Musings From A Musical Mind

Adoption

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Last week I recorded a program entitled, “Who do you think you are” which centers on people tracing their family history.  The program that I saw was the one on Reba McEntire.   She had a picture of her great-grandfather, great-grandmother, her grandmother when she was a little girl and several siblings – in the late 1800’s – and wanted to find out more about this man in the photo.  As she researched his name and looked up on ancestry.com – she began to unfold a puzzle of her heritage.  She found out things she had not thought possible, including the fact that her great-grandfather had once owned ten black slaves.  Going further back to this man’s grandfather – she checked records in places they were known to have lived – and found that this great-great-great-grandfather had come over on a ship from England to the American colonies as an indentured servant – a post that he served from the age of 9 until 21.  After that she found a record that he had traded a large amount of tobacco for land and this is where he lived his life.

I did a little “look-see” on ancestry.com to see how accurate it is – and if it would tell me about my own heritage.  It does indeed – and although I did not join the 30 day free trial, I was able to see that if you know a name, birthdate, birthplace, or place of death – you can pinpoint a person and see a record.  A very helpful tool for those wondering about their grandparents and beyond.

In Reba’s case – those events were not talked about, so she had no idea.  And it does seem logical for any white man living in the south in the 1800’s to have owned slaves – and yet, it was still hard for her to read about it.  But it was a normal practice in those days – even trading children and babies – as was the case with her great-grandfather.

I think it is important to find out where we are from – the hardships, sacrifices and situations our ancestors lived through – in understanding our family and most of all – in understanding ourselves better.  Unless we really understand where we come from – it is difficult to understand why we do the things we do, where we are headed, and why.

Because the Bible is full of stories and events and genealogies – I have to believe that family heritage was and is important to God.  And because we have those stories – and those of us that are Gentiles and are “adopted” into the family of God by His great “grafting in” – it is awesome to think about – to know that there is a purpose for my life – and trail of people who came ahead of me – a rich history that dates back to the foundations of the earth – and to God’s very special creation.  He had me in mind – even way back then before my ancestors were even born!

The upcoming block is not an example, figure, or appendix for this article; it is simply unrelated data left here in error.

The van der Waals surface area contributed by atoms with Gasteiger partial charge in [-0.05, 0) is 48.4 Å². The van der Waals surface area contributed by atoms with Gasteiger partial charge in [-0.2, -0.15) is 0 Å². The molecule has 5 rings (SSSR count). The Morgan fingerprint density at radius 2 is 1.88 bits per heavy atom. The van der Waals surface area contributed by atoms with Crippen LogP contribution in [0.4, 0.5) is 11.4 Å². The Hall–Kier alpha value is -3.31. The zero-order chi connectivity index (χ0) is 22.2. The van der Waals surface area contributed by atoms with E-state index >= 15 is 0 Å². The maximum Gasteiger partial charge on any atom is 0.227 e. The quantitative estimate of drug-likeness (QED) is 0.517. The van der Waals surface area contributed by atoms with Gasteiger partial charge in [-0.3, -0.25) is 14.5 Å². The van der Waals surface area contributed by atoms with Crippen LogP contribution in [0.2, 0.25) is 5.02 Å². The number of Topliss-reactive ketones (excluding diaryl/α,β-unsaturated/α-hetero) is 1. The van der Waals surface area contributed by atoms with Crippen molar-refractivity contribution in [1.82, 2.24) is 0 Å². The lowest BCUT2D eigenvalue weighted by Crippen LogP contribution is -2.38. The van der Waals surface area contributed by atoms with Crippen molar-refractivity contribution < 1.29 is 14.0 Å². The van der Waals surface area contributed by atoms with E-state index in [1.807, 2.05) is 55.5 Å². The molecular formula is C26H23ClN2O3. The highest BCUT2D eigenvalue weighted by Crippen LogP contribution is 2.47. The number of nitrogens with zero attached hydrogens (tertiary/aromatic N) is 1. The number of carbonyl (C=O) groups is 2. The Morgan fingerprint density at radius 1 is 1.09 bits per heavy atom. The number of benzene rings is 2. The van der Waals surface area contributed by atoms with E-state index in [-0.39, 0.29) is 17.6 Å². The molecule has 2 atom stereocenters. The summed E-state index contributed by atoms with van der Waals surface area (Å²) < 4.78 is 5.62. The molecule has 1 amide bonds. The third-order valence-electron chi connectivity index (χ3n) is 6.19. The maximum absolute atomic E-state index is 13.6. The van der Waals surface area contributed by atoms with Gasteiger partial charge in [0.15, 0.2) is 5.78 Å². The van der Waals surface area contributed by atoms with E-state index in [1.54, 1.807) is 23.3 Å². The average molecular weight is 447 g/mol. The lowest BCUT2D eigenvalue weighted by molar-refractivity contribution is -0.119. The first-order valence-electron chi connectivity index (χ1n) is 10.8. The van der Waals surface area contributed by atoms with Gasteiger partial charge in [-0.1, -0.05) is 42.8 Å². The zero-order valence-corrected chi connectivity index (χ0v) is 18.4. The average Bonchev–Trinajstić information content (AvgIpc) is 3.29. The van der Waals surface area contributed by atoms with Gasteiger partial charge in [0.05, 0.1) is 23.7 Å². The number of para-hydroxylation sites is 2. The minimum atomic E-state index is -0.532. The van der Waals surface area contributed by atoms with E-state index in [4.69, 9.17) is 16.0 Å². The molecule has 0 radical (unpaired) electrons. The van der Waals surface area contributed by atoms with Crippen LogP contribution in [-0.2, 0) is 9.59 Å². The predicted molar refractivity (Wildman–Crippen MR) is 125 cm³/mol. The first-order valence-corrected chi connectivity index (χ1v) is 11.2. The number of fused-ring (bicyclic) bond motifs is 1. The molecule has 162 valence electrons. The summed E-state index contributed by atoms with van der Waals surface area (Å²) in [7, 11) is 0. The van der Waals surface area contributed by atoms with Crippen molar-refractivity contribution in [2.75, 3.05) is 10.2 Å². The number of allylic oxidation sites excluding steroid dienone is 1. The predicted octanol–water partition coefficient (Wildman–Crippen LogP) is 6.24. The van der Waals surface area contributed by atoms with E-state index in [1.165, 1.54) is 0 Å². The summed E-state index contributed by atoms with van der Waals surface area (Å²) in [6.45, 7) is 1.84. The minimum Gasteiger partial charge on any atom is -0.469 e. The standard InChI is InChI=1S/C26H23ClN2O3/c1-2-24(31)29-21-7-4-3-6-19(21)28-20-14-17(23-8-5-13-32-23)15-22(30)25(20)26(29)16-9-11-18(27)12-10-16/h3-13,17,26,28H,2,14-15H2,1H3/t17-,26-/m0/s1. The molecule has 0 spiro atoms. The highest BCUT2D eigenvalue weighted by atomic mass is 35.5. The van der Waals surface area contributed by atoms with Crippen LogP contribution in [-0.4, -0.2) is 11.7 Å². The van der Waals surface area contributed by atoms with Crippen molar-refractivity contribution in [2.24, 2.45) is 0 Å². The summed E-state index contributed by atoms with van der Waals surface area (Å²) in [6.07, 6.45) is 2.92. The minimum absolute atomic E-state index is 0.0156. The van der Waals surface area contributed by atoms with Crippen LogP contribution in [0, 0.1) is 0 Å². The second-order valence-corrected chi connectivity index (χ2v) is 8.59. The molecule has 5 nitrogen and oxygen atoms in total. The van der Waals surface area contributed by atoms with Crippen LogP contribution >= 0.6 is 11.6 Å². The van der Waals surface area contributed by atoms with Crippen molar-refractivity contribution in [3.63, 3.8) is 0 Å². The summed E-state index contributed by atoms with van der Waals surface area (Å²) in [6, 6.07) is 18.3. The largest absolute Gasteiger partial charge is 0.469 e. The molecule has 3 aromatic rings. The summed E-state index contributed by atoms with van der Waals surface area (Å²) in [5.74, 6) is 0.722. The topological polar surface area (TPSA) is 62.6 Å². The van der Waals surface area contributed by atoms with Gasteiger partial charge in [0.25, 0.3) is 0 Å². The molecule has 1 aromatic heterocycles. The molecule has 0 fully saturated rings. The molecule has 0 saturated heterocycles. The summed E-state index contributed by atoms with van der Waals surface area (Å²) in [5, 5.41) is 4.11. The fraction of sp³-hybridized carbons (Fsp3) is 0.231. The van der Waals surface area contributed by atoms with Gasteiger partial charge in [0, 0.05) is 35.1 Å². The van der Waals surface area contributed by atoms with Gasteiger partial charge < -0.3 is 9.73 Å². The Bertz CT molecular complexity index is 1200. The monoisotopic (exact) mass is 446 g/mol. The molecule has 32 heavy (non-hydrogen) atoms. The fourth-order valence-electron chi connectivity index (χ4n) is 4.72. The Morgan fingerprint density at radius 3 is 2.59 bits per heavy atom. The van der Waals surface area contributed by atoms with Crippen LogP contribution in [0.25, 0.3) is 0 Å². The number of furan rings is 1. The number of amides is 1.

What about you?  Do you feel special?  Can you trace your family tree?  Even if you can’t – you can trace your genealogy as being a part of God’s great family – and be assured that you are real family to Him?

God decided in advance to adopt us into his own family by bringing us to himself through Jesus Christ. This is what he wanted to do, and it gave him great pleasure.  Ephesians 1:5  NLT

Have a great day – you are important!

God Bless

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Comments on: "Who Do You Think You Are?" (5)

  1. I’ve been working on my family tree (both sides) since I was in grade 12. I don’t remember how I got started, but I did. One interesting thing I found out is that one of my several great (not sure the exact number of greats, but I think it was about 5-7) was an African slave who came to America, and eventually Canada with the family who owned her. She and the other slaves this English sea captain owned were eventually given freedom, and she married my ancestor.

  2. […] Who Do You Think You Are? (cindyholman.com) Like this:LikeBe the first to like this post. […]

  3. I can’t really trace my family back much beyond my grandparents. My great grandparents came here from Russia, Romania and Poland in the late 1800s and early 1900’s. They changed their names and never really spoke of their family back in the old country. My grandfather, who was the only grandparent not born in the US, came here in 1908 when he was 8yrs old to Ellis Island. I tried to find him there but wasn’t successful. They had a website you could go to and search. Nobody even knows what his name really was. He told them his name and the men wrote down what they thought they heard: Alex Bail. His name was something like Baeil or something like that. Most of my other relatives changed their names too so they woudlnt’ sond so European or Jewish. I don’t think I’ll ever know. In fact, Alex Bail’s records are still sealed because he was intstrumental in helping the govt rid the unions of communism after resigning from the communist party. I did find a picture of him when we was very young and still in the party, before he found out what they really wanted to do. Odd.

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